And then it was time for the state banquet. This one was at Windsor Castle instead of Buckingham Palace. There's no way around it: this is one dead impressive venue.
Click above for an article and video from the BBC.
And the Queen was bedecked in dead impressive diamonds, including an outing for my favorite tiara, the Girls! Yay! (As always, see the Jewel Vault for the full diamond scoop.)

Another Yay!: we got to see Camilla in the riband of the Royal Victorian Order for the very first time! I do so love a sash. It's just that extra regal touch one's outfit needs. Ribands for everyone! She sported her regular Boucheron Honeycomb Tiara (a.k.a. the Greville Tiara) on top - and I must confess, I had hoped we might see something different since she's all official and sash-ed up now. Perhaps the Delhi Durbar again, or the Teck Crescent, since that's apparently on loan to her. But, no. That'll teach me to get my hopes up with these Brits.
Also in attendance were the left side of the Countess of Wessex's face and the Princess Royal's hair. Sophie's wearing, what, maybe the Five Aquamarine again? I don't see the tell-tale signs of cat ears that usually marks an outing of her wedding tiara, but this is a wonky angle. And I'm thinking that's either the Aquamarine Pineflower or the Meander for Anne. Those Windsors, they build the guessing game right in.

P.S.: This replaces Wedding Wednesday for the day.

Photos: Getty Images

27 November 2012

Weekly Royal Fashion Awards (+ Other Things): November 19-25

Sorry for the radio silence yesterday - thanks to those that emailed, I assure you I'm not dead. (Yet.) I am however in a bit of a post-holiday daze accented by cold medicine, so if I make even less sense than usual, there you go. That's my story, and I'm sticking to it. So let's have a big ol' update to get us up to speed, shall we? It's a week in review and a wee trip report and a touch of a tiara watch, all in one package.

Best in Team Spirit
The Duchess of Cambridge
Attending the Wales v. New Zealand rugby match
Perhaps the most predictable outfit from last week, a repeat in the proper spirited color. Not spirited enough, though: Wales lost to New Zealand. Next time, bring the face paint.

Best in Kids
Princess Letizia
Audiences and a lunch in honor of the visiting President of Brazil; attending the Francisco Cerecedo Journalism Award ceremony; visiting King Juan Carlos in the hospital after his most recent surgery
Just can't resist those wee infantas.

Most Dubious Shoes
Crown Princess Mary
Celebrating a new project for her Mary Foundation
It's as though she couldn't decide if she wanted the boot effect or the shootie effect...so she went with the trousers at just the right length to catch only some of the time. Oh, Mar. There is no "best of both worlds" when shooties are involved.

Most Textured
Princess Mathilde
Visiting a boarding school; attending the European Symposium for Family Assistants
That beige top has this bumpy thing going on that I just do. not. enjoy. Needs to be a different color so as to be certain that's not her skin with the problem. Perhaps a nice chocolate, like the other outfit here.

Best in Purple
Crown Princess Victoria
Visiting Fagersta Municipality
As long as someone fits in a purple category each week, I'm good.

Tamest Trip
Princess Máxima
On an official trip to Brazil (click to enlarge)
Willem-Alexander and Máxima spent 5 days in Brazil last week. I'm sorry to report that it was just an official visit, which means it wasn't quite the sparkly hat-tacular extravaganza we get when these two roll with the Queen Bea. But! There was dancing. Obviously the bestest part.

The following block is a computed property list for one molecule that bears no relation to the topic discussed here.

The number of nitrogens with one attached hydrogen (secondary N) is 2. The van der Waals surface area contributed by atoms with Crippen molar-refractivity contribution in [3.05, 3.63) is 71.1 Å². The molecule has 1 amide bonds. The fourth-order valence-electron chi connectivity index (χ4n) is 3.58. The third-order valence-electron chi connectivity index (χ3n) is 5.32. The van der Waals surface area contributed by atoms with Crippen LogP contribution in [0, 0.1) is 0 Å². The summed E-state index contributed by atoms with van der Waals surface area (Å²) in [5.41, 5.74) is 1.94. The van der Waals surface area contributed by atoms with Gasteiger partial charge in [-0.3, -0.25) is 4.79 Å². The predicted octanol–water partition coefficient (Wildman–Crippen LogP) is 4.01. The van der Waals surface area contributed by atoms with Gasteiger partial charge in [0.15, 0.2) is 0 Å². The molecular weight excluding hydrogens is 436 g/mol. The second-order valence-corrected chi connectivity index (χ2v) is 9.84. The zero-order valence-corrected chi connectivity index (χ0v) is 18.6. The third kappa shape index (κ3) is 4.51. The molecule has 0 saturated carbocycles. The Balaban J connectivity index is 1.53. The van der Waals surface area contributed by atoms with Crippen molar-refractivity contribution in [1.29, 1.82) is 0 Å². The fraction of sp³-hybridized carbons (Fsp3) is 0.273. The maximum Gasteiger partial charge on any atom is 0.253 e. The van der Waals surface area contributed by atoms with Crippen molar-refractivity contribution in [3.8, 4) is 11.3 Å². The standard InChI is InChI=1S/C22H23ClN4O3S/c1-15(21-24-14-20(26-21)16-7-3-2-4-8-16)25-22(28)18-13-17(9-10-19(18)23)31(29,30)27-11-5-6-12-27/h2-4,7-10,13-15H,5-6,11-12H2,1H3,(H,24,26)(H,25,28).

Unfortunately, that does not excuse the fact that we missed yet another tiara appearance from Máx, as they missed welcoming the Slovakian President. Boo!
Princess Margriet (far left) is wearing the family emerald tiara in its pearl setting; Queen Beatrix (far right) is wearing Queen Emma's Diamond Tiara, which is one of her favorites
Who caught your eye last week?

Photos: AFP/Getty Images/Kongehuset/Belga/PPE/Abaca

22 November 2012

Tiara Thursday: The Alexandrine Drop Tiara

Alexandrine Drop Tiara
If maximum sparkle is your ultimate tiara goal, then you need diamonds that dangle and tremble. If that's what you want, then this might be the tiara for you: the Alexandrine Drop Tiara. It features gold hoops with numerous small dangling drops - not so large the movement is distracting, but enough to really play with the light. This one was made in Paris around the turn of the last century for Queen Alexandrine of Denmark, wife of King Christian X.
Queen Margrethe
After Alexandrine's death, the tiara passed to her son, King Frederik IX. He gave it to his daughter, Margrethe - now Queen Margrethe - as an 18th birthday present. It was her first tiara, but as with many first tiaras, it was worn less and less over the years as her collection grew.
Princess Alexandra, on her wedding day
In 1995, Queen Margrethe gave this tiara to her new daughter-in-law, Princess Alexandra, as a wedding gift. Alexandra wore it on her wedding day and for all her tiara events; the Danish royal family isn't in the habit of sharing tiaras often, and this was the only one Alexandra ever wore.
Alexandra's divorce in 2005 left many wondering what would become of this tiara. Would she keep it, or would it go back to the Queen? Would she wear it again? But it was indeed a gift and not a loan, and as such was Alexandra's property to keep (both Alexandra's private secretary and the Danish Chief of Court have been quoted verifying this status). And though our opportunities to see it have been greatly reduced, they are not non-existent: she wore it publicly in 2012, when she was invited to the concert marking Queen Margrethe's Jubilee. Many have related this "loss" of a tiara to the Queen's future tiara-giving behavior: Crown Princess Mary received a purchased tiara (at a time when perhaps there were signs that a divorce for Joachim and Alexandra was imminent), while Princess Marie's tiara is a loan.